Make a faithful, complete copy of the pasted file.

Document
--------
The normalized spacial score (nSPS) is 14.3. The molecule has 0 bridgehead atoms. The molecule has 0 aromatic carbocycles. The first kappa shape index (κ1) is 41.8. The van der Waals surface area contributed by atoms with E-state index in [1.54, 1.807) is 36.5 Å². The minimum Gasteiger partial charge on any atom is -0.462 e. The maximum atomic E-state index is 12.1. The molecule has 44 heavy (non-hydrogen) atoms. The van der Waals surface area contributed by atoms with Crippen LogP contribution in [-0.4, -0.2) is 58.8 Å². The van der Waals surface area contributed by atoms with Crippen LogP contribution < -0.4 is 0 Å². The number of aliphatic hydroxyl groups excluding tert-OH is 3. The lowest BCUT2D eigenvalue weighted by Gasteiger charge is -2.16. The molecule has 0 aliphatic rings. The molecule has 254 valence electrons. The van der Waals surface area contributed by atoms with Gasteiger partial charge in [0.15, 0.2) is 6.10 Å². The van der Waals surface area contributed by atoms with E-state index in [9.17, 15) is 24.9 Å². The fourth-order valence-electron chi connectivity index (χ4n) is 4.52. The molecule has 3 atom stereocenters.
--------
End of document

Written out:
The normalized spacial score (nSPS) is 14.3. The molecule has 0 bridgehead atoms. The molecule has 0 aromatic carbocycles. The first kappa shape index (κ1) is 41.8. The van der Waals surface area contributed by atoms with E-state index in [1.54, 1.807) is 36.5 Å². The minimum Gasteiger partial charge on any atom is -0.462 e. The maximum atomic E-state index is 12.1. The molecule has 44 heavy (non-hydrogen) atoms. The van der Waals surface area contributed by atoms with Crippen LogP contribution in [-0.4, -0.2) is 58.8 Å². The van der Waals surface area contributed by atoms with Crippen LogP contribution < -0.4 is 0 Å². The number of aliphatic hydroxyl groups excluding tert-OH is 3. The lowest BCUT2D eigenvalue weighted by Gasteiger charge is -2.16. The molecule has 0 aliphatic rings. The molecule has 254 valence electrons. The van der Waals surface area contributed by atoms with Gasteiger partial charge in [0.15, 0.2) is 6.10 Å². The van der Waals surface area contributed by atoms with E-state index in [9.17, 15) is 24.9 Å². The fourth-order valence-electron chi connectivity index (χ4n) is 4.52. The molecule has 3 atom stereocenters.